Curry, Chai and Kobe

Curry, Chai, and Kobe / カレーとチャイと神戸

Among the volunteers in the shelter were two Pakistani emigres, Anees Ahmad Nadeem and Najib Ullah Ayaz, who work with an organization called Humanity First. They cooked for the survivors in a shelter, providing them the first hot meals they’d had since the disaster. The menu included Indian curry and chai (spiced tea with milk, sweetened with sugar), the same things people from Humanity First offered the survivors of the Kobe Earthquake in 1995.

ThePakistanis

Before the Tohoku earthquake and tsunami, one of the greatest natural disasters to hit Japan was the 6.9 magnitude earthquake that shook the Hanshin region in 1995. Over 5,000 people died, more than 35,000 were injured, and more than 300,000 were evacuated to emergency housing. And just as in 2011, people were there, reaching out a hand to help those in need.

KobeQuake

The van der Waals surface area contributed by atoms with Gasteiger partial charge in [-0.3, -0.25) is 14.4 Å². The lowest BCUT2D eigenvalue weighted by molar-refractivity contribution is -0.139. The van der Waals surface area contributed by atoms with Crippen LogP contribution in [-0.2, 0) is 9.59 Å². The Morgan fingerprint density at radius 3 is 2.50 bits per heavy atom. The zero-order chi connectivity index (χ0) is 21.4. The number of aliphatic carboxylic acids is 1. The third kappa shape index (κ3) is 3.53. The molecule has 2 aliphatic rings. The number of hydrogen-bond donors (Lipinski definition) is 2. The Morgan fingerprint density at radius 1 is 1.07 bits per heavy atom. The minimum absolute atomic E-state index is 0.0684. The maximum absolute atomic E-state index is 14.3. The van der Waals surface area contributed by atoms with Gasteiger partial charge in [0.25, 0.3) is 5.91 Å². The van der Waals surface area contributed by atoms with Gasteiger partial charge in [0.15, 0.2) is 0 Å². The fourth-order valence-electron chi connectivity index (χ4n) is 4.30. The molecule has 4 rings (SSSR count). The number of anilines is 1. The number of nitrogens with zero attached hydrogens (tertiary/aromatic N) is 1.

Japan learned from those terrible events. So, in 2011, while the world watched and marveled at the restraint and orderliness of the general Japanese response to the Tohoku disaster, the Japanese people simply went on doing what they do.

The truth is, they know that they can rebuild and they believe that they can recover because they have done it before. For centuries, they have survived typhoons and storms. And, in a time when no one was sure that any nation could recover from the ravages of a nuclear bomb, they rebuilt from the ruinous scars left by two of them. They resurrected Tokyo from the ashes of the firebombing. They pulled Kobe out of the wreckage left by the earthquake, and the entire nation was made stronger for what they learned from it.

Though the recovery of Tohoku will be long and hard, it will be all the better for a cup of chai in a time of need, shared with those who care.

(Note: the Japanese word for tea is o-cha/お茶. Chai and cha come from the same Chinese ideogram, or hanzi, 茶. A different prononciation of the same hanzi is ti, where the English word tea comes from. It is thought that all tea — leaves of the camellia sinensis plant — originated in China and spread through trade. Thus, all words for the beverage stem from the Chinese language.)

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